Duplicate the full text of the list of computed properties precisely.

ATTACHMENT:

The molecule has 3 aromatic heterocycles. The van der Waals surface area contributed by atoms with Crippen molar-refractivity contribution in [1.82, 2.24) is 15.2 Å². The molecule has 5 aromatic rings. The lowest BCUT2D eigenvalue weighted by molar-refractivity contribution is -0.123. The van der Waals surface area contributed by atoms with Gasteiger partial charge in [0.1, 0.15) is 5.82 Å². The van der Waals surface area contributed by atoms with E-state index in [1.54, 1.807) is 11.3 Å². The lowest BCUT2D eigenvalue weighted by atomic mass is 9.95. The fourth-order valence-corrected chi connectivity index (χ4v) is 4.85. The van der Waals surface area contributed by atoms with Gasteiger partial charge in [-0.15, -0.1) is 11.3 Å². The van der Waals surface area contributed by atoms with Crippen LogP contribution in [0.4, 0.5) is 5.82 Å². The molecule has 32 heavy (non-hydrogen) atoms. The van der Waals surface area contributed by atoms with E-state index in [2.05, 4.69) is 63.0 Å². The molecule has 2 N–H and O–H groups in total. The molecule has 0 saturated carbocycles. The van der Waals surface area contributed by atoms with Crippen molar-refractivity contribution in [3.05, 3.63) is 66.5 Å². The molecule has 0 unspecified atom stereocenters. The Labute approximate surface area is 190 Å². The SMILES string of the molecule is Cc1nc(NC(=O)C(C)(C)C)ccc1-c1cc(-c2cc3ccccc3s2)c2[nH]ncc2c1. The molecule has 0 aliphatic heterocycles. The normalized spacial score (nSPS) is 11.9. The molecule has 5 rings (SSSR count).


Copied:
The molecule has 3 aromatic heterocycles. The van der Waals surface area contributed by atoms with Crippen molar-refractivity contribution in [1.82, 2.24) is 15.2 Å². The molecule has 5 aromatic rings. The lowest BCUT2D eigenvalue weighted by molar-refractivity contribution is -0.123. The van der Waals surface area contributed by atoms with Gasteiger partial charge in [0.1, 0.15) is 5.82 Å². The van der Waals surface area contributed by atoms with E-state index in [1.54, 1.807) is 11.3 Å². The lowest BCUT2D eigenvalue weighted by atomic mass is 9.95. The fourth-order valence-corrected chi connectivity index (χ4v) is 4.85. The van der Waals surface area contributed by atoms with Gasteiger partial charge in [-0.15, -0.1) is 11.3 Å². The van der Waals surface area contributed by atoms with Crippen LogP contribution in [0.4, 0.5) is 5.82 Å². The molecule has 32 heavy (non-hydrogen) atoms. The van der Waals surface area contributed by atoms with E-state index in [2.05, 4.69) is 63.0 Å². The molecule has 2 N–H and O–H groups in total. The molecule has 0 saturated carbocycles. The van der Waals surface area contributed by atoms with Crippen molar-refractivity contribution in [3.05, 3.63) is 66.5 Å². The molecule has 0 unspecified atom stereocenters. The Labute approximate surface area is 190 Å². The SMILES string of the molecule is Cc1nc(NC(=O)C(C)(C)C)ccc1-c1cc(-c2cc3ccccc3s2)c2[nH]ncc2c1. The molecule has 0 aliphatic heterocycles. The normalized spacial score (nSPS) is 11.9. The molecule has 5 rings (SSSR count).